This is an archive of the History Column “Echos Of Solano’s Past” written by Kristin Delaplane Conti for the Vacaville Reporter. These articles were written weekly during a four-year span. Kristin retired from the column on September 26th, 1999. Click HERE for her complete “Echos Of Solano’s Past” archives.
Pony Express riders rode through Solano
Published: April 19, 1997
In nearly all the written records about the Pony Express of the 1800s, the fact that the riders took the stagecoach trail from Sacramento to Benicia is rarely documented. This route was not on the riders’ regular run, but when they missed the steamer connection to San Francisco from Sacramento, which they did 19 times, they took this alternate route, riding through Solano County at their legendary breakneck speeds.
The Pony Express was established in 1860 and, while it has come down through the years as a staple of Wild West lore, it only existed for 19 months – April 1860 through November 1861. The riders of the Pony Express carried mail from St. Joseph, Mo., the last settlement before entering the Wild West, to San Francisco. In fair weather the 1,966 mile trip was made in 10 days, a relay team of riders traveling 24 hours a day. In the winter, it took up to 13 1/2 days. It was a speed-driven ride through unfriendly Indian territory and covering some of nature’s most challenging terrain that was only suited for the fit and fearless.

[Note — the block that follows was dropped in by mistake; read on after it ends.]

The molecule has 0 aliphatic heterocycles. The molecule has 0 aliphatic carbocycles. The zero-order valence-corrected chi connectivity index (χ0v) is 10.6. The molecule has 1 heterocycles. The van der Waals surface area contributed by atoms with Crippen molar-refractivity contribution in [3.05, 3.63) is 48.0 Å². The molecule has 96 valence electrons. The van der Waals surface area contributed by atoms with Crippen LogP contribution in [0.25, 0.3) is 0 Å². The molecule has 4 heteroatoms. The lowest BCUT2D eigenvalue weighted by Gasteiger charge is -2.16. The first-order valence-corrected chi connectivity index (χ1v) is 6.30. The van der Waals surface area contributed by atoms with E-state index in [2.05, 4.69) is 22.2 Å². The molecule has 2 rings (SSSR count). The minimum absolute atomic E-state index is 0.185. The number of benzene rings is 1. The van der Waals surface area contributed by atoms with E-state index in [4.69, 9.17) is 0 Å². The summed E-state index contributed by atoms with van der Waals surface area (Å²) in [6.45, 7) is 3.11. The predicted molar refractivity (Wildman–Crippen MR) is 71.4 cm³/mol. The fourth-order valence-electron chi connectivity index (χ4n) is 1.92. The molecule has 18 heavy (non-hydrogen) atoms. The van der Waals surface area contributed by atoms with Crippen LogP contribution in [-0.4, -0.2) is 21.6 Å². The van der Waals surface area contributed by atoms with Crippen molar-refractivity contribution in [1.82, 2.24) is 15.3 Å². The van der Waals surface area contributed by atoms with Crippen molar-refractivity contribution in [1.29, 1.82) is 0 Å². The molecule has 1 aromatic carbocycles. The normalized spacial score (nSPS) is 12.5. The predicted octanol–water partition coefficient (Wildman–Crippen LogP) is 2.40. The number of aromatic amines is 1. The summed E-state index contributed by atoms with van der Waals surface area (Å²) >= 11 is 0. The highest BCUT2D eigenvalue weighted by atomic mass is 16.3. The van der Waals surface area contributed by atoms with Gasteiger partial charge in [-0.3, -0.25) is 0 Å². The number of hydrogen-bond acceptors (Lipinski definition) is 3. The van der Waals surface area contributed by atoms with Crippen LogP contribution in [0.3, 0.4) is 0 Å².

This business venture, the Pony Express, was started by the freighting firm Central Overland, California & Pikes Peak Express, which hauled supplies and provisions across the country in oxen-drawn covered wagons. Russell, Majors and Waddell of Central Overland began the Pony Express with a heavy capital investment of $500,000. This, despite knowing it would be a short lived business venture. At this time the telegraph line was being constructed coast to coast and the need for carrying news by fast horses would be obsolete once that was completed. However, by securing an early foothold as the firm that carried mail out to California, the partners counted on this putting them in position to capture the federal contract for delivering mail out west.